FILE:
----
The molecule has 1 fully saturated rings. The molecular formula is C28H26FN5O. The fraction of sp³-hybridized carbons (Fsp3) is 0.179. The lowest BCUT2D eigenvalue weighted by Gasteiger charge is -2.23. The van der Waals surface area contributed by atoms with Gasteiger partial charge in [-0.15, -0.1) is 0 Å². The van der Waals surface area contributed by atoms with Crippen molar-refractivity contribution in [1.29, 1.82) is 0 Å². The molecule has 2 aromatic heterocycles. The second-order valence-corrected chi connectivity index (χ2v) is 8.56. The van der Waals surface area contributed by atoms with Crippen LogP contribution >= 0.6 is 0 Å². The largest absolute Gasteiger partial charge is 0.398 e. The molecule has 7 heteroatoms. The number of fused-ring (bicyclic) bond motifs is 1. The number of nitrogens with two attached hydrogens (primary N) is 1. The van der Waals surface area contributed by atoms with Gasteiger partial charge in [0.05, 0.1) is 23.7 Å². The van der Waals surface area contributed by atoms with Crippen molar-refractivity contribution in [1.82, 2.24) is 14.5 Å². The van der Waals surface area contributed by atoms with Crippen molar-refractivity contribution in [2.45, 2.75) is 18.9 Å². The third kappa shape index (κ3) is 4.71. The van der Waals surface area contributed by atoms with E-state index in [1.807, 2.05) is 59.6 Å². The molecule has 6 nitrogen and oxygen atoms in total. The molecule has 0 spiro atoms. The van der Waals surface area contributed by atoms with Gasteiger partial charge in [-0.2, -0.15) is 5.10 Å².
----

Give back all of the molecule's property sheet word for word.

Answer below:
The molecule has 1 fully saturated rings. The molecular formula is C28H26FN5O. The fraction of sp³-hybridized carbons (Fsp3) is 0.179. The lowest BCUT2D eigenvalue weighted by Gasteiger charge is -2.23. The van der Waals surface area contributed by atoms with Gasteiger partial charge in [-0.15, -0.1) is 0 Å². The van der Waals surface area contributed by atoms with Crippen molar-refractivity contribution in [1.29, 1.82) is 0 Å². The molecule has 2 aromatic heterocycles. The second-order valence-corrected chi connectivity index (χ2v) is 8.56. The van der Waals surface area contributed by atoms with Crippen LogP contribution >= 0.6 is 0 Å². The largest absolute Gasteiger partial charge is 0.398 e. The molecule has 7 heteroatoms. The number of fused-ring (bicyclic) bond motifs is 1. The number of nitrogens with two attached hydrogens (primary N) is 1. The van der Waals surface area contributed by atoms with Gasteiger partial charge in [0.05, 0.1) is 23.7 Å². The van der Waals surface area contributed by atoms with Crippen molar-refractivity contribution in [1.82, 2.24) is 14.5 Å². The van der Waals surface area contributed by atoms with Crippen molar-refractivity contribution in [2.45, 2.75) is 18.9 Å². The third kappa shape index (κ3) is 4.71. The van der Waals surface area contributed by atoms with E-state index in [1.807, 2.05) is 59.6 Å². The molecule has 6 nitrogen and oxygen atoms in total. The molecule has 0 spiro atoms. The van der Waals surface area contributed by atoms with Gasteiger partial charge in [-0.2, -0.15) is 5.10 Å².